For those kids who need sensory stimulation, colorful and textured landscaping features can help emotional development. And bird-friendly bushes and trees can add audio and visual sensory experiences to the playground. You can also include sensory landscape additions like bush mazes or paths that mimic the natural landscape to enhance the visual experience and engage the tactile senses.
Providing Spaces for Rest
Landscape architects can thoughtfully include rest areas for kids and parents in their playground designs. Rest areas are a great addition to a play area and allow adults to comfortably and easily supervise their kids. To incorporate the landscape of the area into a rest area, consider using bushes to separate the space, or build benches and picnic tables near a natural lake or river.
Rest spaces are also helpful for kids who need to take breaks after playtime. Overstimulated kids or kids with sensory needs can take time to rest in a quiet area that is not visually or audibly overwhelming. Caregivers can also encourage their kids to take breaks from energetic play to eat food, put on sunscreen or chat.
Shades help lower the temperature when the weather is warm and reduce the heat of equipment like slides and climbers and surfaces like benches. The landscape design can utilize natural trees and foliage to integrate helpful shades into the existing playground. Consider growing more trees around the play and rest areas to optimize shade.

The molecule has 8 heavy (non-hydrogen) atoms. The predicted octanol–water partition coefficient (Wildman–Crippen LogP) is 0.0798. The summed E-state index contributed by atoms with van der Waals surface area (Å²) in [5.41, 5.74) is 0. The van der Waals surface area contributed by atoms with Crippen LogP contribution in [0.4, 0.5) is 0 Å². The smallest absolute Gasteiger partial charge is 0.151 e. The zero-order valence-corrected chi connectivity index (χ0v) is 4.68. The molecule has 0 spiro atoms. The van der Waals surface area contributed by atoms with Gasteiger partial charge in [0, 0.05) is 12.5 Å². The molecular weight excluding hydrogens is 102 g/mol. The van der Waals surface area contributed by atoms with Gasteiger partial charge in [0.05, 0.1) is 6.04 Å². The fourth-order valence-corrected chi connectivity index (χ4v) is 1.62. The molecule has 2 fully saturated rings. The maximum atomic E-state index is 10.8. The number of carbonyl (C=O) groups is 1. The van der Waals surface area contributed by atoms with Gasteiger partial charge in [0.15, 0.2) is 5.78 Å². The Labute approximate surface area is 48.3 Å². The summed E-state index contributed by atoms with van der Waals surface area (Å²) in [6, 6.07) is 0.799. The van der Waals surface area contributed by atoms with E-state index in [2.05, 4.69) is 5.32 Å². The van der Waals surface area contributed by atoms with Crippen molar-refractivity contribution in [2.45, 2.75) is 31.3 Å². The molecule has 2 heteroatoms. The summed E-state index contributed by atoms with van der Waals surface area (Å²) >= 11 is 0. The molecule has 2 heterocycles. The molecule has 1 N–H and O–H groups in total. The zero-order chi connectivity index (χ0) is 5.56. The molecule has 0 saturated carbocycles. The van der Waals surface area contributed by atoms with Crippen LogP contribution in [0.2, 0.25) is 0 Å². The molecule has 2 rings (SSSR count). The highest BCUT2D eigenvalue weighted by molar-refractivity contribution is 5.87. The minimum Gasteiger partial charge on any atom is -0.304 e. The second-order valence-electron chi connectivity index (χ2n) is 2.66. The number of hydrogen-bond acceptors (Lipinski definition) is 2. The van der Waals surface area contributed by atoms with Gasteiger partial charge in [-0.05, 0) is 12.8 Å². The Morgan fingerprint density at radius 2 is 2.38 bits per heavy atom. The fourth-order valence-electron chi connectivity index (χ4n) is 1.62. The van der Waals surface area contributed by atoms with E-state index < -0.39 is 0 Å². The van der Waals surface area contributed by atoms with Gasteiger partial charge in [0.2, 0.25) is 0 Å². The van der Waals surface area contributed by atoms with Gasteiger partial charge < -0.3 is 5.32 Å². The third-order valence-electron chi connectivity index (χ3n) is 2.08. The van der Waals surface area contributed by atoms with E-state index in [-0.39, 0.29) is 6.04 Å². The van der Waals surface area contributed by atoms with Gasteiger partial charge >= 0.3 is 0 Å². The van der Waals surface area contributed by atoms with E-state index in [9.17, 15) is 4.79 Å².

A thoughtful playground design should always include safety considerations. Making the playground both enjoyable and safe for kids to play in results in a community area that benefits all involved. When utilizing safe equipment or looking for playground surfacing, pay attention to the surfaces, spacing and user group of the equipment and materials.
Safe surfaces are reliable materials that kids can easily play on. These might include engineered wood fiber, rubber mulch or poured-in-place rubber.
When considering the landscape of your playground, try to blend the surfacing with the local area. If you are building in an urban space, consider using sidewalks. If your playground exists within a park, you can use grassy pathways or wood chips.
Use hardscaping features like fences to help keep kids from wandering away from the playground area. You should especially add fences to your playground design if it’s close to a busy road or a body of water.
Design Your Next Playground With Miracle® Recreation
At Miracle Recreation, we believe that an excellent playground design can shape kids’ futures for the better. Our innovative and eco-friendly playgrounds encourage thrilling and challenging play while building self-confidence in kids and strong friendships within the community. Miracle offers various unique structures and equipment for your school, park, church or commercial needs. Browse our playground equipment online or contact a representative to receive a quote.
At Miracle Recreation, we’re aware of the ongoing debate in the autism community over the use of identity-first (autistic person) and person-first (person with autism) language. We understand the choice is a highly personal one, especially for individuals in the autism community, so we’ve decided to use a combination of person-first and identity-first language.